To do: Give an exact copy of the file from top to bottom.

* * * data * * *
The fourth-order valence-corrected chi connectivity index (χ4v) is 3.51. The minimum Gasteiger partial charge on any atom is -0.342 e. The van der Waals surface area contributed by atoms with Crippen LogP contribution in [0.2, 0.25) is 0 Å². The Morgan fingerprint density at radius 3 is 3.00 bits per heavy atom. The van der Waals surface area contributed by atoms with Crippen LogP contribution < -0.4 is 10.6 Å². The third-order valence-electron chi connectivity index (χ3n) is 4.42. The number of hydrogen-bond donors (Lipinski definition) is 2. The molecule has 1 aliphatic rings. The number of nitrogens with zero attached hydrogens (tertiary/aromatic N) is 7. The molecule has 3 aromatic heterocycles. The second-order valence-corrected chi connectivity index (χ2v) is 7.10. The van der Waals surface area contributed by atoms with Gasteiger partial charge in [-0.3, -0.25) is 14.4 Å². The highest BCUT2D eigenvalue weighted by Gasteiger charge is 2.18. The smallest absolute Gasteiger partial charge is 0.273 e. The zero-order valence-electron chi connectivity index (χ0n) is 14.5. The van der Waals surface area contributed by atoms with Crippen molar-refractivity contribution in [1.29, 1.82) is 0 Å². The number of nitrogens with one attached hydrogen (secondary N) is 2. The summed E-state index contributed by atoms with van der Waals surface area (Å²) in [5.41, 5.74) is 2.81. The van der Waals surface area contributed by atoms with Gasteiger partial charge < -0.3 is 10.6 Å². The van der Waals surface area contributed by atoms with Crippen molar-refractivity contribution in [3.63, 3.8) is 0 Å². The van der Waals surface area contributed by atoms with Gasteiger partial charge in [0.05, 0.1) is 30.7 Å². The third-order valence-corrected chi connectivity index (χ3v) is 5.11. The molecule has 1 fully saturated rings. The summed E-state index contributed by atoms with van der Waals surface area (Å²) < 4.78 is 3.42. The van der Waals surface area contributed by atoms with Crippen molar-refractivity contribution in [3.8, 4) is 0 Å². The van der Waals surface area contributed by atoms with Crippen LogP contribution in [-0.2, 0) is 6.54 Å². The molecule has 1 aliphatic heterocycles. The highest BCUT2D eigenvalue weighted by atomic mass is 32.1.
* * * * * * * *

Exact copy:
The fourth-order valence-corrected chi connectivity index (χ4v) is 3.51. The minimum Gasteiger partial charge on any atom is -0.342 e. The van der Waals surface area contributed by atoms with Crippen LogP contribution in [0.2, 0.25) is 0 Å². The Morgan fingerprint density at radius 3 is 3.00 bits per heavy atom. The van der Waals surface area contributed by atoms with Crippen LogP contribution < -0.4 is 10.6 Å². The third-order valence-electron chi connectivity index (χ3n) is 4.42. The number of hydrogen-bond donors (Lipinski definition) is 2. The molecule has 1 aliphatic rings. The number of nitrogens with zero attached hydrogens (tertiary/aromatic N) is 7. The molecule has 3 aromatic heterocycles. The second-order valence-corrected chi connectivity index (χ2v) is 7.10. The van der Waals surface area contributed by atoms with Gasteiger partial charge in [-0.3, -0.25) is 14.4 Å². The highest BCUT2D eigenvalue weighted by Gasteiger charge is 2.18. The smallest absolute Gasteiger partial charge is 0.273 e. The zero-order valence-electron chi connectivity index (χ0n) is 14.5. The van der Waals surface area contributed by atoms with Crippen molar-refractivity contribution in [1.29, 1.82) is 0 Å². The number of nitrogens with one attached hydrogen (secondary N) is 2. The summed E-state index contributed by atoms with van der Waals surface area (Å²) in [5.41, 5.74) is 2.81. The van der Waals surface area contributed by atoms with Gasteiger partial charge < -0.3 is 10.6 Å². The van der Waals surface area contributed by atoms with Crippen molar-refractivity contribution in [3.63, 3.8) is 0 Å². The van der Waals surface area contributed by atoms with Gasteiger partial charge in [0.05, 0.1) is 30.7 Å². The third-order valence-corrected chi connectivity index (χ3v) is 5.11. The molecule has 1 fully saturated rings. The summed E-state index contributed by atoms with van der Waals surface area (Å²) < 4.78 is 3.42. The van der Waals surface area contributed by atoms with Crippen molar-refractivity contribution in [3.8, 4) is 0 Å². The van der Waals surface area contributed by atoms with Crippen LogP contribution in [-0.2, 0) is 6.54 Å². The molecule has 1 aliphatic heterocycles. The highest BCUT2D eigenvalue weighted by atomic mass is 32.1.